Now let's look at the juxtaposition of the words "ponērós" and "phaûlos" in John 3. Remember, phaûlos is only used 4 times in the whole of the New Testament. Here is the passage in question in Young's Literal Translation:


`And this is the judgment, that the light hath come to the world, and men did love the darkness rather than the light, for their works were evil [ponērós]; for every one who is doing wicked [phaûlos] things hateth the light, and doth not come unto the light, that his works may not be detected; but he who is doing the truth doth come to the light, that his works may be manifested, that in God they are having been wrought.' (Jn 3:19-21)


The context of John chapter 3 is believing versus not believing. Those not believing are not judged by the Son, for they are already judged by their choice. We refer here to what we have covered elsewhere, that God holds no sin against man in this age (2 Cor 5:18-19). We also note that the gospel of John was written after the revelation of the Mystery. The Book of John presents the Son of God as God and focuses on "Life through His name."


For God sent the Son into the world, not to condemn the world, but that the world might be saved through him. He who believes in him is not condemned; he who does not believe is condemned already, because he has not believed in the name of the only Son of God.

-John 3:17-18


All this is from God, who through Christ reconciled us to himself and gave us the ministry of reconciliation; that is, in Christ God was reconciling the world to himself, not counting their trespasses against them, and entrusting to us the message of reconciliation.

-2 Cor 5:18-19


So, if the Lord Jesus Christ is not judging anyone, and God is not counting men's trespasses against them, how should we handle John 3:19-20? Let me offer a suggestion.


A. Those who do not believe in the name of the Son of God, do not have life. Death still reigns over them for they have rejected the free gift and have not been reconciled to God who has already been reconciled to them. The reason they do not want to believe is because they do not want to bring their lives into the light for examination. If they did, they would be found wanting and their deeds falling short of God's standards (evil).

B. The passage also applies to believers who do wicked things. They have life, but they still shun the light of God's Word and the conviction of the new nature because their deeds are wicked.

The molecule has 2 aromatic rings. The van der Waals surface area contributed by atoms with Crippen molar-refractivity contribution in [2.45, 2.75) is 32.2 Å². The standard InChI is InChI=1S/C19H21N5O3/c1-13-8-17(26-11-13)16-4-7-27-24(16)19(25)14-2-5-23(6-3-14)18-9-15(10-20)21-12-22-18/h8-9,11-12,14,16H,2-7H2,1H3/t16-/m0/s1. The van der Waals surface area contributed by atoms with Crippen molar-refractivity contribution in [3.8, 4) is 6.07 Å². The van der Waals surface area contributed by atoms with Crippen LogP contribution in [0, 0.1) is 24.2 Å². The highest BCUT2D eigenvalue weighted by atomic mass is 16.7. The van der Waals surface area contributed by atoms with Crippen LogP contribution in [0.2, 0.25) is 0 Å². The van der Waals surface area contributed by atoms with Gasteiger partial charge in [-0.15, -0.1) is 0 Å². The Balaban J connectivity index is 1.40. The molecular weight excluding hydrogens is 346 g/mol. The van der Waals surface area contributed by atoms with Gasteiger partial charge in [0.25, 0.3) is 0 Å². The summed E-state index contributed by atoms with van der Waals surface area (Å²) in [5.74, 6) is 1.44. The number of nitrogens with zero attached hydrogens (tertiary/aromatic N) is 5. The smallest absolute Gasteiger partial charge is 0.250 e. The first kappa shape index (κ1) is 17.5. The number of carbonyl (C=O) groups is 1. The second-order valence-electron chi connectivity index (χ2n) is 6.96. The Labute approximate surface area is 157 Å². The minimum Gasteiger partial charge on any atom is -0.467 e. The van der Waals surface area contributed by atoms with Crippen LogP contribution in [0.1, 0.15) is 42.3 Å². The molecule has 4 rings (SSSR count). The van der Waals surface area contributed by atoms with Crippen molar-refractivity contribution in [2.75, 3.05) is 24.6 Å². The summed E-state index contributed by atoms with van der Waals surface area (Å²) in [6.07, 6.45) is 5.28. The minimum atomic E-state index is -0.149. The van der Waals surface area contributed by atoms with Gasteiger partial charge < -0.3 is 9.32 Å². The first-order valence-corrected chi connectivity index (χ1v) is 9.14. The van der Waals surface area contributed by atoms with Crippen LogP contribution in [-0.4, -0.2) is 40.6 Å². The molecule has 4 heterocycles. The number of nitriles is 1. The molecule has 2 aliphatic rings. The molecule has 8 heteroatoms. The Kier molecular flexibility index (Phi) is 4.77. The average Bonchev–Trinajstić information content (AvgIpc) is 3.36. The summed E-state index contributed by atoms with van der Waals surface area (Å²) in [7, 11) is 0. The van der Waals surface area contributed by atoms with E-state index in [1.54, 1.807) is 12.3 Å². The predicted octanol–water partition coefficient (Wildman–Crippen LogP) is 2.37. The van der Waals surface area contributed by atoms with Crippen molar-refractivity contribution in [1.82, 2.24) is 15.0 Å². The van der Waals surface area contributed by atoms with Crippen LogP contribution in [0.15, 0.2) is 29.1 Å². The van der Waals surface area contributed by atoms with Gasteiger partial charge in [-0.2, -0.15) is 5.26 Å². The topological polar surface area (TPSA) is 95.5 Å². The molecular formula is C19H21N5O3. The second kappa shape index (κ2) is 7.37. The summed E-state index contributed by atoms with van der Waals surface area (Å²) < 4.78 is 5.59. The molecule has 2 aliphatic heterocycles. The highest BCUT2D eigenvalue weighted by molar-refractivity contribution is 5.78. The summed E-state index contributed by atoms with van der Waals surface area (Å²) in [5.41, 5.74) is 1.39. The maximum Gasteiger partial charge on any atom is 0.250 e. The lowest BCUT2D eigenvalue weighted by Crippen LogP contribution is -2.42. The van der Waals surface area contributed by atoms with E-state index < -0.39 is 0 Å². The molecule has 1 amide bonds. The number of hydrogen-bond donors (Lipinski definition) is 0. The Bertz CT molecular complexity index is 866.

I am suggesting that the Lord is recognizing that all men, saved or lost, are capable of doing "wicked things." The Lost have no interest in their deeds ever coming into the light of truth while some of the Saved who have chosen to walk according to the flesh also shun the light available to them for similar reasons. 

I believe this is why the Holy Spirit chose two different Greek words here. The Lost's works, all of them, are tainted to one degree or another with evil and are "opposed to God." The works of the unbeliever and of the carnally-minded believer can both be said to "foul" or "flawed."

See how James applies phaûlos to believing Jews in this warning in his epistle: 


Who is wise and understanding among you? By his good life let him show his works in the meekness of wisdom. But if you have bitter jealousy and selfish ambition in your hearts, do not boast and be false to the truth. This wisdom is not such as comes down from above, but is earthly, unspiritual, devilish. For where jealousy and selfish ambition exist, there will be disorder and every vile [phaûlos] practice.
-James 3:13-16


Believers in any age can be carnally-minded (earthly, unspiritual, devilish). Works have absolutely nothing to do with the free gift of Life by grace through faith, but our works are central to the judgment of our service at the Bema Seat. Believers have been "delivered from this present [ponērós] evil age," [past tense] (Gal 1:4) but we are still subject to its effects. 

The wicked works of the unbeliever condemn him to eternal death because he has rejected the free remedy. The wicked works of the believer condemn him to a lesser resurrection and loss of reward, prize, and crown. Both are "condemned," but the works of the believers are outward carnality and eternally evil.